Column : Trapped in the wrong equilibrium

Aug 27 2010, 21:39 IST
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SummaryIn the early 1990s, stock market trading took place through the BSE floor by open outcry. On a good day, BSE members did Rs 400 crore of turnover and earned 2% off buyers and sellers, thus bringing in Rs16 crore per day of revenues.

In the early 1990s, stock market trading took place through the BSE floor by open outcry. On a good day, BSE members did Rs 400 crore of turnover and earned 2% off buyers and sellers, thus bringing in Rs16 crore per day of revenues. While this was good business for BSE members, if anyone would take two steps back, he would see that the business was a mess. But for any one CEO, it was impossible to shift the business model away from the existing one.

India’s policymakers embarked on an array of reforms. Brokers were forced to unbundle the tariff charged to the customer from the transaction price on the floor. Trading was computerised. Counterparty guarantees came from the clearing corporation that produced safety by limiting leverage. Exchanges were put on a new governance model, featuring a three-way separation between trading members, managers and shareholders of the exchange. The ‘badla’ mechanism was eliminated in favour of derivatives trading.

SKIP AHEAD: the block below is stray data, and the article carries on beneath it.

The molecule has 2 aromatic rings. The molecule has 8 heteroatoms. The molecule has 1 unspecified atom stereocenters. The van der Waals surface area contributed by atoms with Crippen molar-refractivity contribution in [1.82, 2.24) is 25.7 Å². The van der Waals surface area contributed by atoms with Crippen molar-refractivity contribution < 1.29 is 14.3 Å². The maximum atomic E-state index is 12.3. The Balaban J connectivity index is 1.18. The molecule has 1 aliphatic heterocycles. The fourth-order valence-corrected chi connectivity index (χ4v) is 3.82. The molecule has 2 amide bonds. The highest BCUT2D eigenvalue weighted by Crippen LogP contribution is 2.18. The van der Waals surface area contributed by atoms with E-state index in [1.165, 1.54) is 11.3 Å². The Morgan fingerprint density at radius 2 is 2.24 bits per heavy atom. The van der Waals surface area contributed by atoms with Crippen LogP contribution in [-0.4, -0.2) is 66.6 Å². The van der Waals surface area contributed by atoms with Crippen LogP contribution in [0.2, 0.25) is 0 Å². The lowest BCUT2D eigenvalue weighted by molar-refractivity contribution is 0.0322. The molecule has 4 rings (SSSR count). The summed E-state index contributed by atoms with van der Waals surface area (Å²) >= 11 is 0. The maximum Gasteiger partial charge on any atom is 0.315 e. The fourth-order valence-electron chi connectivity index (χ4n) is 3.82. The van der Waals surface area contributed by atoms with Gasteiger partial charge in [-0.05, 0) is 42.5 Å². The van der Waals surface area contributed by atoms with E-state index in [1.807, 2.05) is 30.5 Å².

What was the response of the industry? Mostly, sheer outrage. The firms and their CEOs were finely optimised for playing the old game. In the short run, the reforms disrupted revenues and profits. The BSE virulently protested, saying that market structure is best left to the market (even though no one CEO is able to shift away from the prevailing market structure). In the post-central-planning age of economic liberalisation, it was argued that this was a new level of government intrusion into the affairs of the market. A gifted senior executive director of Sebi, who led the changes, was hounded out.

In the event, the reforms worked out fabulously well. India got a revolution in the stock market. NSE and BSE are now ranked 3rd and 5th, respectively, in the world by number of transactions. The periodic disasters that afflicted the market have ended—we have now enjoyed 9 years without a systemic breakdown. The market is transparent and fair to customers.

Remarkably enough, securities firms have done well through these changes! Brokerage firms now have over 2,00,000 screens spread all across India, and equities trading has gone where it had never gone before. On a good day, NSE and BSE members put together do Rs 1,00,000 crore of turnover—an increase of 250 times. The revenues per transaction have crashed by 20 times. Still, the securities industry takes in revenues of roughly Rs 200 crore a day, which is vastly bigger than the starting point of

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